I was eating breakfast in Nau’s Pharmacy in Austin. The TV was on behind the counter. A moment of consternation. I looked up. The tail of an airliner was sticking out of one of the WTC towers. The next hour passed in a fog. No one left for work. We talked quietly among ourselves. We shed tears. We knew war would follow.

In the days that followed, I learned that my bro-in-law had been making an engineering presentation in Manhattan in the 30s and the building he was in went onto an automated lockdown. My friend’s daughter stepped up from the Metro, a bit late for work at the Pentagon, when that plane hit. There were many more stories from friends. It is still with me.

Morning Report 9/11/12

Vital Statistics:

  Last Change Percent
S&P Futures  1431.7 5.3 0.37%
Eurostoxx Index 2521.7 -6.8 -0.27%
Oil (WTI) 96.72 0.2 0.19%
LIBOR 0.399 -0.006 -1.36%
US Dollar Index (DXY) 80.23 -0.172 -0.21%
10 Year Govt Bond Yield 1.68% 0.02%  
RPX Composite Real Estate Index 193.1 0.2  

Markets are stronger this morning after the government sold a stake in AIG and the National Federation of Independent Businesses noted an increase in optimism.  Deutsche Bank is looking to cut $6 billion in expenses by 2015. The trade deficit shrunk from 44B to 42B.  Bonds are up 7 ticks, while MBS are down a couple.

The National Federation of Independent Business released their Small Business Optimism Report for September, which showed improvement, but is still solidly in recession territory. On the positive side, hiring plans are the best they have been in years; but on the negative side, they aren’t hiring now. It also weighs in on QE, asking the obvious question:  “Is anyone not hiring because interest rates are too high?” They also note that “political uncertainty” is at a new high – 22% of respondents cited that as a reason they are sitting on their hands. That said some pizza parlor owners must be doing okay.

Chart:  NFIB Small Business Optimism Index: 


Fannie’s first sale of REO-to-Rentals traded at 96% of BPO.  That is an eye-popping number, given that distressed pools have been trading in the mid / high 60s, but this is an oddball transaction – the buyer (Pacifica) will participate in a JV with Fannie, will put up under 16% of the purchase price, manage the properties, split the cash flows with Fannie and will receive a management fee. It seems odd that Fannie is basically buying properties from itself – Pacifica puts up 12.3MM, while Fannie puts up the rest.  Let me guess, there is a mark-to-market angle here…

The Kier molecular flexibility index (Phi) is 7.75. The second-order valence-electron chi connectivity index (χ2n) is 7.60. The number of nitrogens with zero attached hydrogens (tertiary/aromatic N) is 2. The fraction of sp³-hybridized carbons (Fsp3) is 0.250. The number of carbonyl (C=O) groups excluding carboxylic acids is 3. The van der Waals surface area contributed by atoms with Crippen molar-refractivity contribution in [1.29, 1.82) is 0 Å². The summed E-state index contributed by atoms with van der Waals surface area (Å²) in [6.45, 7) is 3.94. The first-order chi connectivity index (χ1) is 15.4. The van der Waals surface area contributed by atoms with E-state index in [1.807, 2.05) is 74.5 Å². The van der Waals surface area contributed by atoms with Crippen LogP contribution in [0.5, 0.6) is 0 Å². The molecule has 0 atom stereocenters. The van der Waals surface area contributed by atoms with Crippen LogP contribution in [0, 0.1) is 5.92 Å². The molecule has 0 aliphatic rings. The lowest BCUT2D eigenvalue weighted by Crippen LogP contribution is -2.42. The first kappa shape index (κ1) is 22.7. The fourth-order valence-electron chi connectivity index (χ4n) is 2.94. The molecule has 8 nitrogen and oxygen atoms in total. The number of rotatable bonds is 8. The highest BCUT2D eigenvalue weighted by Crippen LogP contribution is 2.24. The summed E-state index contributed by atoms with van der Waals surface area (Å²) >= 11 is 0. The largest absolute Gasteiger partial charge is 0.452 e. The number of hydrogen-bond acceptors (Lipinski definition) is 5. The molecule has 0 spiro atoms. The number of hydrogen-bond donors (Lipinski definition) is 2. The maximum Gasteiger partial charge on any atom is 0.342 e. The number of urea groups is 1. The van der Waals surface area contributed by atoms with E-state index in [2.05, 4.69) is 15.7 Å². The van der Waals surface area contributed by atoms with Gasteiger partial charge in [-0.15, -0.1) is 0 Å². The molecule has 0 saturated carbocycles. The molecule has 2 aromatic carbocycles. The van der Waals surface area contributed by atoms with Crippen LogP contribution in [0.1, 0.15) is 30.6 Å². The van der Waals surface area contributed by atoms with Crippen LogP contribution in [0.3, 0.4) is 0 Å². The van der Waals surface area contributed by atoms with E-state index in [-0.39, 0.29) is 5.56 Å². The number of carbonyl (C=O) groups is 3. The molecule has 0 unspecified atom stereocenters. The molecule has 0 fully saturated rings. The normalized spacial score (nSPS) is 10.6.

FHFA and F&F have launched a new Reps and Warranties framework for conventional loans sold after Jan 1.  Put-Back risk – the risk that the government could come after you and force you to re-purchase a loan if the borrower starts missing payments – has been weighing on mortgage bankers and explains why banks have put such stringent overlays on F&F loans. The government will release banks from this requirement if the loan pays consistently for 36 months. For HAMP loans, it will be 12 months.  Co-incidentally, Congress has a re-introduced a bill to expand HARP refis which may contain language regarding the Qualified Mortgage safe harbor provision. The QM has been a big source of uncertainty for lenders. Finally specifying what constitutes are qualified mortgage could go a long way towards getting mortgage credit flowing again.

Redwood is doing another deal – $312 million of jumbos – the 9th deal since the market froze in 2008. Only 9 jumbo securitizations in 4 years. Probably $2 billion in total. To put that number in perspective, non-agency deals topped 1.2 trillion in 2004 and 2005. 

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